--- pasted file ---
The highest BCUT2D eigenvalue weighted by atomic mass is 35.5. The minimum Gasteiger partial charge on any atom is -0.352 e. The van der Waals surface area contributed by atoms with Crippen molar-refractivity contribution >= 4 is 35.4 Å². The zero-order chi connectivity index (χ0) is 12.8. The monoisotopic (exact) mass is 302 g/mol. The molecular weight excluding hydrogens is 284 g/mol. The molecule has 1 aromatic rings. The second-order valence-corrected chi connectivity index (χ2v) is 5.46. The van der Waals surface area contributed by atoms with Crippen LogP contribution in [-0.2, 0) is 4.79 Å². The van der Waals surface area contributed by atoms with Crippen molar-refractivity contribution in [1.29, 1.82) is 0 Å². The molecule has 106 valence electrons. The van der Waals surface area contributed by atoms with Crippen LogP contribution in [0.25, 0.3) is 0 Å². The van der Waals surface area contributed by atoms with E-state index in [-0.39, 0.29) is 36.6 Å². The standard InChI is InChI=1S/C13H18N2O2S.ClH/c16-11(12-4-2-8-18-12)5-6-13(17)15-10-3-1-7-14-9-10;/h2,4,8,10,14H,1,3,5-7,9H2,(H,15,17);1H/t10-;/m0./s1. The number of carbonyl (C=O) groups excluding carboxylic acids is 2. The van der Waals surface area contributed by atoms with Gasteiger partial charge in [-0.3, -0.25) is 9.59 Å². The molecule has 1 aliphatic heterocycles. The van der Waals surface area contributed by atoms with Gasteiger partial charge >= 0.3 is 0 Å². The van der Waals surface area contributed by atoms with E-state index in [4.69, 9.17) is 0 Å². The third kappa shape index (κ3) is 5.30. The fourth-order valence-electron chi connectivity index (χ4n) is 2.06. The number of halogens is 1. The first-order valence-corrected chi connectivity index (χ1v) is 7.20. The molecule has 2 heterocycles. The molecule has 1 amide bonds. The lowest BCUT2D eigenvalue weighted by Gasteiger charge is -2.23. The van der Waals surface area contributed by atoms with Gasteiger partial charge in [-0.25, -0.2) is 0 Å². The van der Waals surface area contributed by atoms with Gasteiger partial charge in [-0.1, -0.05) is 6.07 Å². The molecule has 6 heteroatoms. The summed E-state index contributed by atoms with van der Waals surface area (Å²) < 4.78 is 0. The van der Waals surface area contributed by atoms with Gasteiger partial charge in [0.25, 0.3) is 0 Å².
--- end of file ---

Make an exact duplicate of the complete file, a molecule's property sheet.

The highest BCUT2D eigenvalue weighted by atomic mass is 35.5. The minimum Gasteiger partial charge on any atom is -0.352 e. The van der Waals surface area contributed by atoms with Crippen molar-refractivity contribution >= 4 is 35.4 Å². The zero-order chi connectivity index (χ0) is 12.8. The monoisotopic (exact) mass is 302 g/mol. The molecular weight excluding hydrogens is 284 g/mol. The molecule has 1 aromatic rings. The second-order valence-corrected chi connectivity index (χ2v) is 5.46. The van der Waals surface area contributed by atoms with Crippen LogP contribution in [-0.2, 0) is 4.79 Å². The van der Waals surface area contributed by atoms with Crippen molar-refractivity contribution in [1.29, 1.82) is 0 Å². The molecule has 106 valence electrons. The van der Waals surface area contributed by atoms with Crippen LogP contribution in [0.25, 0.3) is 0 Å². The van der Waals surface area contributed by atoms with E-state index in [-0.39, 0.29) is 36.6 Å². The standard InChI is InChI=1S/C13H18N2O2S.ClH/c16-11(12-4-2-8-18-12)5-6-13(17)15-10-3-1-7-14-9-10;/h2,4,8,10,14H,1,3,5-7,9H2,(H,15,17);1H/t10-;/m0./s1. The number of carbonyl (C=O) groups excluding carboxylic acids is 2. The van der Waals surface area contributed by atoms with Gasteiger partial charge in [-0.3, -0.25) is 9.59 Å². The molecule has 1 aliphatic heterocycles. The van der Waals surface area contributed by atoms with Gasteiger partial charge >= 0.3 is 0 Å². The van der Waals surface area contributed by atoms with E-state index in [4.69, 9.17) is 0 Å². The third kappa shape index (κ3) is 5.30. The fourth-order valence-electron chi connectivity index (χ4n) is 2.06. The number of halogens is 1. The first-order valence-corrected chi connectivity index (χ1v) is 7.20. The molecule has 2 heterocycles. The molecule has 1 amide bonds. The lowest BCUT2D eigenvalue weighted by Gasteiger charge is -2.23. The van der Waals surface area contributed by atoms with Gasteiger partial charge in [-0.25, -0.2) is 0 Å². The van der Waals surface area contributed by atoms with Gasteiger partial charge in [-0.1, -0.05) is 6.07 Å². The molecule has 6 heteroatoms. The summed E-state index contributed by atoms with van der Waals surface area (Å²) < 4.78 is 0. The van der Waals surface area contributed by atoms with Gasteiger partial charge in [0.25, 0.3) is 0 Å².